Bible with Cross ShadowThe deeper we go into the Sermon on the Mount, the more challenging it is becoming to focus on the simple “doings” that are required for our houses to stand. Or, it just may be that I am making it harder than it needs to be. Perhaps, as some have suggested, I think too much.

Perhaps I just need to write the article, and see where it leads us. Bear with me.

Do not think that I came to destroy the Law or the Prophets. I did not come to destroy but to fulfill.  For assuredly, I say to you, till heaven and earth pass away, one jot or one tittle will by no means pass from the law till all is fulfilled.  Whoever therefore breaks one of the least of these commandments, and teaches men so, shall be called least in the kingdom of heaven; but whoever does and teaches them, he shall be called great in the kingdom of heaven. Matthew 5:17-19

“Do even the least of these commandments (the Law), and teach them.” Would you agree that is a simple and fair interpretation of this saying? It is simple, isn’t it?

Yet, it is not simple; at least, not for me – not the application of it. Why? Because I have been taught most of my life that the Law is totally optional; that it’s only purpose was to show us that we could not fulfill God’s requirement for righteousness in our own strength; that we needed the grace of Jesus Christ’s sacrifice for our salvation.

We are saved by grace, through faith; and not by works of the Law. That is how I remember it. That is how I was taught. And that is what I still believe with all my heart. I am incapable of fulfilling the Law.

So, why did Jesus make this a point of His sermon? There must be something more here. It seems to me that, in this case, I did not think enough. I certainly did not search out the matter as I should. I allowed myself to believe that the Law was of consequence for the Israelites, only. Let me see if I can make sense of it; if only to clear up my own confusion.

For starters, Jesus is not talking here about being saved by the Law. He is talking about being least or great in the kingdom of heaven. Whatever “least” is, I don’t want to be it; particularly if “least” means lost.

I am having a revelation, about myself, that may help here. Because my cursory searching of this passage did not fit my paradigm about salvation, I stuffed it into the pigeon-hole of “does not make sense; consider it later”. Consequently, I missed the meaning entirely; and – get this – I continued living in a paradigm that threatens the strength of my house and my position in heaven.

The simplest example is my choice of foods. Whether I eat pork or not is optional, right? It doesn’t affect my salvation, right? The answer to the second question is easy, “Absolutely, my salvation is not affected by what I eat and drink.”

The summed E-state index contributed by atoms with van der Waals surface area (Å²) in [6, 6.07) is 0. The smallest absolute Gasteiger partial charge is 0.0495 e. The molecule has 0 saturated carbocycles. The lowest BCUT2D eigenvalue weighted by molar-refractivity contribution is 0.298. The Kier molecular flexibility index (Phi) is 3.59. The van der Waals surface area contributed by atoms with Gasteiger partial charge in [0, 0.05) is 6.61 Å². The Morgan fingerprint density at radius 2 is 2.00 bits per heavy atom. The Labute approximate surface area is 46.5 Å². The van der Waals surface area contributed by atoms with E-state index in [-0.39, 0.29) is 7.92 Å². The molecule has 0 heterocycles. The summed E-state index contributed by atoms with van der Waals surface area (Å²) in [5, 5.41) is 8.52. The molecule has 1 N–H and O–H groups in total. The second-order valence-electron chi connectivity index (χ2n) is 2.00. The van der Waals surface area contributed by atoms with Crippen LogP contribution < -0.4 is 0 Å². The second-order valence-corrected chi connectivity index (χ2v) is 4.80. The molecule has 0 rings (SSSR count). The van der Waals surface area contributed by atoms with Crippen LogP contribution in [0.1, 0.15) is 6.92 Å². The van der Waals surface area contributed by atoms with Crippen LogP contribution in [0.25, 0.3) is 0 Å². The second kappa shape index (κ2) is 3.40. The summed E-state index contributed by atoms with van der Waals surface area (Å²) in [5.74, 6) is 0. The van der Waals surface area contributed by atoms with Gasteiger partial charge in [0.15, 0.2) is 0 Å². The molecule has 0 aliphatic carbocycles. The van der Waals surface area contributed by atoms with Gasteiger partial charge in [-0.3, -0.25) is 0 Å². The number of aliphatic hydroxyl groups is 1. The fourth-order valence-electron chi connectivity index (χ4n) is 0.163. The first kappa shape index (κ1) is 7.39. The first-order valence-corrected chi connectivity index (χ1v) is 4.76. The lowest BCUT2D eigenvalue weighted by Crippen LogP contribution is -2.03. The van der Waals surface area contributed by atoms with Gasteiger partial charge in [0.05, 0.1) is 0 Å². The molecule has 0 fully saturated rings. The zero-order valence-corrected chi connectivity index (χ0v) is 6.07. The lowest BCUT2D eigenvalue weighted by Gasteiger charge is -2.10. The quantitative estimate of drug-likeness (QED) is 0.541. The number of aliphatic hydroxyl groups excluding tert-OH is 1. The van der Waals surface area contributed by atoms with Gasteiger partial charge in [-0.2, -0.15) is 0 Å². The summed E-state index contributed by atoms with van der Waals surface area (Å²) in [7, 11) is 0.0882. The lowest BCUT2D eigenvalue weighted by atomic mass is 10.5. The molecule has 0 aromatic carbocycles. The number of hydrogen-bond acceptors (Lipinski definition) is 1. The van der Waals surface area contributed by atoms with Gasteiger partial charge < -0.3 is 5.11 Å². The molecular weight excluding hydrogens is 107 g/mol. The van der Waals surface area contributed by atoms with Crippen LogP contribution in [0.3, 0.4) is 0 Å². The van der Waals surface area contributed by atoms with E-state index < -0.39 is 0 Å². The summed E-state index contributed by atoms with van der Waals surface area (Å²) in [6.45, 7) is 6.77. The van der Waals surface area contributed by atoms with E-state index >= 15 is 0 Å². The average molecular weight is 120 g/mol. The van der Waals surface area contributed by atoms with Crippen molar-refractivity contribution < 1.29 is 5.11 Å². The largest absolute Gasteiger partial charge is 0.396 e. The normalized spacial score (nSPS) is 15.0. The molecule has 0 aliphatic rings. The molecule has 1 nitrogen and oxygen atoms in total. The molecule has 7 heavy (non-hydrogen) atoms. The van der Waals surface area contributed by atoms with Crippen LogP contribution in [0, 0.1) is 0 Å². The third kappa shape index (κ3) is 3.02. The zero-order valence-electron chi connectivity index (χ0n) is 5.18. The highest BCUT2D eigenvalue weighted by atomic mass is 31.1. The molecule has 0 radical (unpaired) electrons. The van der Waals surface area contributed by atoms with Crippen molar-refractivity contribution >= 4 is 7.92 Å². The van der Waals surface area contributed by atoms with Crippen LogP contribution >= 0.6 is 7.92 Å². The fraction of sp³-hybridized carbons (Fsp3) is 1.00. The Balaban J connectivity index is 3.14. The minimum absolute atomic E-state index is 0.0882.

However, the answer to optionality (the first question) is now more difficult. What if my choices related to the Law affect the strength of my house in the storm? What if they have something to do with my position in the kingdom of heaven?” Now we are back to challenging – very challenging.

I don’t like it when my paradigms are challenged and I am sure you don’t either. However, I have learned to be suspicious of my paradigms and to be grateful when the Lord makes a mess of them. That, it seems, is one of His motivators in the Sermon on the Mount.

Do even the least of these commandments, and teach them.

That is the saying that Jesus would have us do. Now that we are clear on that, let’s again recognize the elephant in the room: We cannot do what Jesus is saying; not in our own strength; not in our flesh. Lest we imagine that we somehow have it in us, He ups the ante.

For I say to you, that unless your righteousness exceeds the righteousness of the scribes and Pharisees, you will by no means enter the kingdom of heaven. Matthew 5:20

Not only have I failed in this regard; I have failed miserably. Furthermore, I have tried – with fervent passion to please my Lord – and failed. I have proven to myself (and to others) that neither my efforts nor my righteousness will win the day. Praise God, He has a better plan.

And being found in appearance as a man, He humbled Himself and became obedient to the point of death, even the death of the cross. Philippians 2:8

But of Him you are in Christ Jesus, who became for us wisdom from God—and righteousness and sanctification and redemption… 1Corinthians 1:30

For He made Him who knew no sin to be sin for us, that we might become the righteousness of God in Him. 2Corinthinas 5:21

I have been crucified with Christ; it is no longer I who live, but Christ lives in me; and the life which I now live in the flesh I live by faith in the Son of God, who loved me and gave Himself for me. Galatians 2:20

There is only One whose righteousness exceeds that of the scribes and Pharisees. His Father used Him to accomplish the impossible. Through His obedience, He has become our righteousness; that we might become the righteousness of God in Him. He has come to fulfill the Law by living the life that can in us. It is only by His life that we may enter the kingdom of heaven. It is by His life that we are saved (Romans 5:10).

In closing, it is important to consider that “we might become the righteousness of God”. The “might” infers “might not”. There is a choice for us to make (i.e., to obey His word). The “become” suggests that we are in process; with many choices to make.

Narrow is the gate, and difficult is the road that leads to eternal life. This matter of Jesus fulfulling the Law is both simple and challenging. We must be careful to avoid the broad and easy way.

God bless you with the wisdom (also Christ Jesus) and courage to make both the simple and challenging choices – to do the sayings of our Lord and Savior.

Humbly yours and forever His,